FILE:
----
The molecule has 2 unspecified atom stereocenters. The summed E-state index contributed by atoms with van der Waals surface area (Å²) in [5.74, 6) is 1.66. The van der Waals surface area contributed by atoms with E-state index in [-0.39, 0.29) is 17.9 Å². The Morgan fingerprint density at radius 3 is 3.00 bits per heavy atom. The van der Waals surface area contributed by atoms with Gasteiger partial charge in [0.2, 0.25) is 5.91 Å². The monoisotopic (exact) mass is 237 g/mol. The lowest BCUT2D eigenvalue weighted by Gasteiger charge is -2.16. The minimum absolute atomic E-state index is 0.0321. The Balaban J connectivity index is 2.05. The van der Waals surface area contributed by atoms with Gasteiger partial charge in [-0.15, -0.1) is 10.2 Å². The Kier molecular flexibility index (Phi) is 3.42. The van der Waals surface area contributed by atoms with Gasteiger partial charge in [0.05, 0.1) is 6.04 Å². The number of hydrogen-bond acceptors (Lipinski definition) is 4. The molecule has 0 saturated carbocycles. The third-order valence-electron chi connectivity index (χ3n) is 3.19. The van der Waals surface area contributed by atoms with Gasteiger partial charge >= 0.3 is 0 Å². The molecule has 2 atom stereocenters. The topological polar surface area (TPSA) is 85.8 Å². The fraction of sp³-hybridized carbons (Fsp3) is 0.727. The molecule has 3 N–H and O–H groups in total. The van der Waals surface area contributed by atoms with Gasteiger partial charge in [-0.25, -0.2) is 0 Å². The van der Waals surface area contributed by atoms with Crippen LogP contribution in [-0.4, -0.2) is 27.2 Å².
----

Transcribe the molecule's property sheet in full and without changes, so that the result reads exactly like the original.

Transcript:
The molecule has 2 unspecified atom stereocenters. The summed E-state index contributed by atoms with van der Waals surface area (Å²) in [5.74, 6) is 1.66. The van der Waals surface area contributed by atoms with E-state index in [-0.39, 0.29) is 17.9 Å². The Morgan fingerprint density at radius 3 is 3.00 bits per heavy atom. The van der Waals surface area contributed by atoms with Gasteiger partial charge in [0.2, 0.25) is 5.91 Å². The monoisotopic (exact) mass is 237 g/mol. The lowest BCUT2D eigenvalue weighted by Gasteiger charge is -2.16. The minimum absolute atomic E-state index is 0.0321. The Balaban J connectivity index is 2.05. The van der Waals surface area contributed by atoms with Gasteiger partial charge in [-0.15, -0.1) is 10.2 Å². The Kier molecular flexibility index (Phi) is 3.42. The van der Waals surface area contributed by atoms with Gasteiger partial charge in [0.05, 0.1) is 6.04 Å². The number of hydrogen-bond acceptors (Lipinski definition) is 4. The molecule has 0 saturated carbocycles. The third-order valence-electron chi connectivity index (χ3n) is 3.19. The van der Waals surface area contributed by atoms with Gasteiger partial charge >= 0.3 is 0 Å². The molecule has 2 atom stereocenters. The topological polar surface area (TPSA) is 85.8 Å². The fraction of sp³-hybridized carbons (Fsp3) is 0.727. The molecule has 3 N–H and O–H groups in total. The van der Waals surface area contributed by atoms with Gasteiger partial charge in [-0.25, -0.2) is 0 Å². The van der Waals surface area contributed by atoms with Crippen LogP contribution in [-0.4, -0.2) is 27.2 Å².